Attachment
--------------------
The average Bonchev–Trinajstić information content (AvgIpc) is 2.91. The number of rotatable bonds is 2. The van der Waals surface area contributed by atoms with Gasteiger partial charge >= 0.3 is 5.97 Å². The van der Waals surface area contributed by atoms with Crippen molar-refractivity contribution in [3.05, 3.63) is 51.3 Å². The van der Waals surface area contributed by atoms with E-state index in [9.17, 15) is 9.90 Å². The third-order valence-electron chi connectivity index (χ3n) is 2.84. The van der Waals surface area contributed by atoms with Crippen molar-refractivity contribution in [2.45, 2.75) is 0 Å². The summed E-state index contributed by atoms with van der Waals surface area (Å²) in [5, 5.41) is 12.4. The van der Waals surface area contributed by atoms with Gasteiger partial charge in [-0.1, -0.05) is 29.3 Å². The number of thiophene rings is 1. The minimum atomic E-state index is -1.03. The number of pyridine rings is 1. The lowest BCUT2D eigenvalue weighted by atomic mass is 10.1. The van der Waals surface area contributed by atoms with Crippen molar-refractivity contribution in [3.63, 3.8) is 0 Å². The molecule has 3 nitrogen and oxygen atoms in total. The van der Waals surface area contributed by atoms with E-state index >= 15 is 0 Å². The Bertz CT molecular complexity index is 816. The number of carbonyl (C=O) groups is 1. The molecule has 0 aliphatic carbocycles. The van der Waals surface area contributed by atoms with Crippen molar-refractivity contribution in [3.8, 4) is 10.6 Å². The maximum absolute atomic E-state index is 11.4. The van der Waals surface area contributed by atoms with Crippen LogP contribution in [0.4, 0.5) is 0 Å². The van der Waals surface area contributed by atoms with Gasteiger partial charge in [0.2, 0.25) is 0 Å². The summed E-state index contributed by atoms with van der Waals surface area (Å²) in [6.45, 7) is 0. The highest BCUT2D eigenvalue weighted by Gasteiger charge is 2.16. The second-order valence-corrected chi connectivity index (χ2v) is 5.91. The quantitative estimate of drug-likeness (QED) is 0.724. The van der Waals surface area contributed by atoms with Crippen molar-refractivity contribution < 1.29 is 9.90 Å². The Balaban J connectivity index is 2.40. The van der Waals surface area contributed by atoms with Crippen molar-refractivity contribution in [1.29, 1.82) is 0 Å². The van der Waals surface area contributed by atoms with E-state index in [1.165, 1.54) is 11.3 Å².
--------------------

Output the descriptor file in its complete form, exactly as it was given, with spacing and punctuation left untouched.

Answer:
The average Bonchev–Trinajstić information content (AvgIpc) is 2.91. The number of rotatable bonds is 2. The van der Waals surface area contributed by atoms with Gasteiger partial charge >= 0.3 is 5.97 Å². The van der Waals surface area contributed by atoms with Crippen molar-refractivity contribution in [3.05, 3.63) is 51.3 Å². The van der Waals surface area contributed by atoms with E-state index in [9.17, 15) is 9.90 Å². The third-order valence-electron chi connectivity index (χ3n) is 2.84. The van der Waals surface area contributed by atoms with Crippen molar-refractivity contribution in [2.45, 2.75) is 0 Å². The summed E-state index contributed by atoms with van der Waals surface area (Å²) in [5, 5.41) is 12.4. The van der Waals surface area contributed by atoms with Gasteiger partial charge in [-0.1, -0.05) is 29.3 Å². The number of thiophene rings is 1. The minimum atomic E-state index is -1.03. The number of pyridine rings is 1. The lowest BCUT2D eigenvalue weighted by atomic mass is 10.1. The van der Waals surface area contributed by atoms with Crippen molar-refractivity contribution in [3.63, 3.8) is 0 Å². The molecule has 3 nitrogen and oxygen atoms in total. The van der Waals surface area contributed by atoms with E-state index >= 15 is 0 Å². The Bertz CT molecular complexity index is 816. The number of carbonyl (C=O) groups is 1. The molecule has 0 aliphatic carbocycles. The van der Waals surface area contributed by atoms with Crippen molar-refractivity contribution in [3.8, 4) is 10.6 Å². The maximum absolute atomic E-state index is 11.4. The van der Waals surface area contributed by atoms with Crippen LogP contribution in [0.4, 0.5) is 0 Å². The van der Waals surface area contributed by atoms with Gasteiger partial charge in [0.2, 0.25) is 0 Å². The summed E-state index contributed by atoms with van der Waals surface area (Å²) in [6.45, 7) is 0. The highest BCUT2D eigenvalue weighted by Gasteiger charge is 2.16. The second-order valence-corrected chi connectivity index (χ2v) is 5.91. The quantitative estimate of drug-likeness (QED) is 0.724. The van der Waals surface area contributed by atoms with Crippen molar-refractivity contribution < 1.29 is 9.90 Å². The Balaban J connectivity index is 2.40. The van der Waals surface area contributed by atoms with Crippen molar-refractivity contribution in [1.29, 1.82) is 0 Å². The van der Waals surface area contributed by atoms with E-state index in [1.165, 1.54) is 11.3 Å².